Replacement markets


August and September were heavy placement months when compared to prior year. October will likely fall back to a more normalized placement level although still the heaviest placement month of the year. Pasture gains for much of the southern plains are good and many cattle will move to the feedyard with heavy weights. 


Rains across much of Texas and Oklahoma will increase the likelihood of improved winter grazing. Those rains may fall late for dryland pastures from the Texas Panhandle north into Kansas. Grazing in the southeast has become more popular and stocker operators will turn out cattle all across the southern states. South and central Texas also will be turning out calves for winter grazing. Grazing rates have followed grain prices and in most areas have increased from .50/lb. to .60/lb. and higher.


The spreads between weaned and unweaned calves seems to widen every year. Temperatures in October on the southern plains can frequently vary from lows in the 40s and 50s to highs in the 90s. This presents a high risk environment for weaner calves and death loss risks are high. Combine temperature changes with dust from dry weather and you have a volatile mix. Medicine is expensive and labor is scarce. The end result is the sale of many calves weighing 350# to 550# of the same weight and quality at prices that are $50 cwt. apart.


Oklahoma City. -- Both feeder cattle and calves were trending higher. Rains across much of the area prompted improved demand for calves.


OKC West  -- Prices were mixed.


Feeder Cattle Futures. Feeder futures were lower as grain prices turned higher. Prices are now retracing the recent gains and moving back into the $150s.


Feeder Cattle Cash Index. The index is tracking the moves in cash prices.   


Forward cattle contracting. The forward contracting is currently developing a more traditional pricing structure. Prices into the spring on the futures is leveling and basis levels also are finding more historical levels. The many video auctions will market the lion's share of the nation's cattle offerings.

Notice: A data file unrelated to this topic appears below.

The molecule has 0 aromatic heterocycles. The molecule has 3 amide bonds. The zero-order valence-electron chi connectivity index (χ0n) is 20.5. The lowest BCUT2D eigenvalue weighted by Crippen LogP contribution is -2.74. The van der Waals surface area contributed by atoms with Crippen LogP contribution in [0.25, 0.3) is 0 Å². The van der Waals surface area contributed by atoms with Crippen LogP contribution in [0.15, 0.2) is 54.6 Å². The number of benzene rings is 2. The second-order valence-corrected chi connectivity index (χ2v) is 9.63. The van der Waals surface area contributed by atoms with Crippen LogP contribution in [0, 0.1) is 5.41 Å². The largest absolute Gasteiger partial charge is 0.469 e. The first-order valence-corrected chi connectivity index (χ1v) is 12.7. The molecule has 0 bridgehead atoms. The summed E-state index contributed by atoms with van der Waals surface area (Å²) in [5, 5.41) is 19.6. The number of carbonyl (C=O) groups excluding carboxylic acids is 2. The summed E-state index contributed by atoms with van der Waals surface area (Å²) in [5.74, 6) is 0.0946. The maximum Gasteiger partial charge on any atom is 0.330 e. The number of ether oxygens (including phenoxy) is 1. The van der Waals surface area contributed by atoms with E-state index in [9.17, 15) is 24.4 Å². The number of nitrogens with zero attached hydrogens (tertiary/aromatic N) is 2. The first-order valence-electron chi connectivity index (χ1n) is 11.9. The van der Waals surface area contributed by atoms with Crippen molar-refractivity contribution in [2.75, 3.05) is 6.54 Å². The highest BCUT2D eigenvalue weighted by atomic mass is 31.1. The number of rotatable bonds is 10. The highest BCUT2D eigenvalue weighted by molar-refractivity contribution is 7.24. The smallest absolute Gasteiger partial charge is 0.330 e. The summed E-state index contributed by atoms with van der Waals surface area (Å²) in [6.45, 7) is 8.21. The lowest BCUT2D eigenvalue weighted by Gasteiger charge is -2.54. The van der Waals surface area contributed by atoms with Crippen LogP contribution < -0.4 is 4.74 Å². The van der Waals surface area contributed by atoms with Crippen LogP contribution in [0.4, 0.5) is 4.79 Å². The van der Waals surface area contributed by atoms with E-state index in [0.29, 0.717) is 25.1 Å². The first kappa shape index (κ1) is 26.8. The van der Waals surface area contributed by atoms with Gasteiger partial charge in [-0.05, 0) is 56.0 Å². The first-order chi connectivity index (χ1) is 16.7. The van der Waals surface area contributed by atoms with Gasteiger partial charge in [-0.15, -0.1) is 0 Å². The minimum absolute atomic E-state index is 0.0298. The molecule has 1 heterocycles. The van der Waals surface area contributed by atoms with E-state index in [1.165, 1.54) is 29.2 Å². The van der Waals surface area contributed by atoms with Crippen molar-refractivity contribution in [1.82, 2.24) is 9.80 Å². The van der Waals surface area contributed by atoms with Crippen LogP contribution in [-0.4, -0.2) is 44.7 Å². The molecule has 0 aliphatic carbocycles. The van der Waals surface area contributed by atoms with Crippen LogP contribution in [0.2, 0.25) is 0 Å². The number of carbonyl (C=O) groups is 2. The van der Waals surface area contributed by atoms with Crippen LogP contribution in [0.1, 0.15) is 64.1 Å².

National Weekly Feeder Summary released on Friday of each week tracks the national prices by region for last week.   


Grain Futures. Corn prices reversed the downtrend and turned higher. This week's USDA report did little to change market fundamentals, but made a small increase to the carryout. Basis levels have been firming on the southern plains. Corn has traded in a trading range between $5.00 and $5.50.




Betting on higher prices in 2022 may not be enough. Even if those expectations are fulfilled, profitability may disappear in a haze of skyrocketing input costs. The traditional emphasis towards profitability has tended to focus of price, but in the new times, the input costs may overwhelm the price.


Consumers are finding wage gains are running far behind inflationary burdens on living caused by sharp increases in the cost of all goods and services. Some examples:

 1.     Rental cars up 42%

 2.     Gas up 42%

 3.     Used cars up 24%

 4.     Hotels up 18%

 5.     TVs and furniture up 12%

 6.     Food up 10%

 7.     New cars up 8%

 8.     Electricity up 5%


The profile for inflation in agriculture is worse. Nitrogen and Potassium have doubled. Phosphorus already had doubled. Gas and diesel have risen 50% and are still climbing. Natural gas has reached a 13 year high. Seed, equipment, crop applications, and repairs to equipment, are all sharp higher. This is not to mention the elephant in the room – labor that is largely unavailable, but when found, is extremely costly.


Our government officials tell us the rise in prices is temporary and Covid induced. Common sense tells us otherwise. Printing money necessarily comes with attached cost and someone at the end of the line must pay. Too many people in the work force would prefer to take government handouts than go back to work. Young people are attracted to the easy life where government guaranteed loans are forgiven and benefit packages far exceed the wages from a regular job.